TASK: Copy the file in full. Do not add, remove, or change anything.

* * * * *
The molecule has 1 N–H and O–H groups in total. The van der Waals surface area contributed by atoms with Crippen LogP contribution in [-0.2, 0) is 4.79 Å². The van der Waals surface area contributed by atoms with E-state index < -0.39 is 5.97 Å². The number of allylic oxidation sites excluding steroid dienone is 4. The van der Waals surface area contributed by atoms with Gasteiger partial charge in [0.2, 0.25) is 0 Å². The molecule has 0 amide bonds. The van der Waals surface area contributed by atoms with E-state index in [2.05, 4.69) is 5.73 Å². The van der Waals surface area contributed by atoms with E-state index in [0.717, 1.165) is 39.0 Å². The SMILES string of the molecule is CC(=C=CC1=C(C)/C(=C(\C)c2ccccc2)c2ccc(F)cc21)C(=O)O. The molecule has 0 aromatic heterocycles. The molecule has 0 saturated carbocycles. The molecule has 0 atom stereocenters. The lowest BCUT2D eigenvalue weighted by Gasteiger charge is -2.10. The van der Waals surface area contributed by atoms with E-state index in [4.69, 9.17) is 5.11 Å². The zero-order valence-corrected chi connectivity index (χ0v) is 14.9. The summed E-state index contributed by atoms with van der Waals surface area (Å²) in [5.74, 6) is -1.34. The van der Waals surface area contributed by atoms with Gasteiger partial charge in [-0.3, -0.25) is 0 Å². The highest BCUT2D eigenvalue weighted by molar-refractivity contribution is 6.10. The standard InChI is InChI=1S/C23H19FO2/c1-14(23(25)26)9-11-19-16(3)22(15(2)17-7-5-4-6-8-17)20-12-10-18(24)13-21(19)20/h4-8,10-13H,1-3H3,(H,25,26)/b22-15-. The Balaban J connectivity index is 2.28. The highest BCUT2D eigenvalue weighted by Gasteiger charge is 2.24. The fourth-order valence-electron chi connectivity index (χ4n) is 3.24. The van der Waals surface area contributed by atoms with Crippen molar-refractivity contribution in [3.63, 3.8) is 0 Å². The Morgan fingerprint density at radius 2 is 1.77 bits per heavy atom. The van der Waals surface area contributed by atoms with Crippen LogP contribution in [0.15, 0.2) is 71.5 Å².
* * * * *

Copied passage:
The molecule has 1 N–H and O–H groups in total. The van der Waals surface area contributed by atoms with Crippen LogP contribution in [-0.2, 0) is 4.79 Å². The van der Waals surface area contributed by atoms with E-state index < -0.39 is 5.97 Å². The number of allylic oxidation sites excluding steroid dienone is 4. The van der Waals surface area contributed by atoms with Gasteiger partial charge in [0.2, 0.25) is 0 Å². The molecule has 0 amide bonds. The van der Waals surface area contributed by atoms with E-state index in [2.05, 4.69) is 5.73 Å². The van der Waals surface area contributed by atoms with E-state index in [0.717, 1.165) is 39.0 Å². The SMILES string of the molecule is CC(=C=CC1=C(C)/C(=C(\C)c2ccccc2)c2ccc(F)cc21)C(=O)O. The molecule has 0 aromatic heterocycles. The molecule has 0 saturated carbocycles. The molecule has 0 atom stereocenters. The lowest BCUT2D eigenvalue weighted by Gasteiger charge is -2.10. The van der Waals surface area contributed by atoms with E-state index in [4.69, 9.17) is 5.11 Å². The zero-order valence-corrected chi connectivity index (χ0v) is 14.9. The summed E-state index contributed by atoms with van der Waals surface area (Å²) in [5.74, 6) is -1.34. The van der Waals surface area contributed by atoms with Gasteiger partial charge in [-0.3, -0.25) is 0 Å². The highest BCUT2D eigenvalue weighted by molar-refractivity contribution is 6.10. The standard InChI is InChI=1S/C23H19FO2/c1-14(23(25)26)9-11-19-16(3)22(15(2)17-7-5-4-6-8-17)20-12-10-18(24)13-21(19)20/h4-8,10-13H,1-3H3,(H,25,26)/b22-15-. The Balaban J connectivity index is 2.28. The highest BCUT2D eigenvalue weighted by Gasteiger charge is 2.24. The fourth-order valence-electron chi connectivity index (χ4n) is 3.24. The van der Waals surface area contributed by atoms with Crippen molar-refractivity contribution in [3.63, 3.8) is 0 Å². The Morgan fingerprint density at radius 2 is 1.77 bits per heavy atom. The van der Waals surface area contributed by atoms with Crippen LogP contribution in [0.15, 0.2) is 71.5 Å².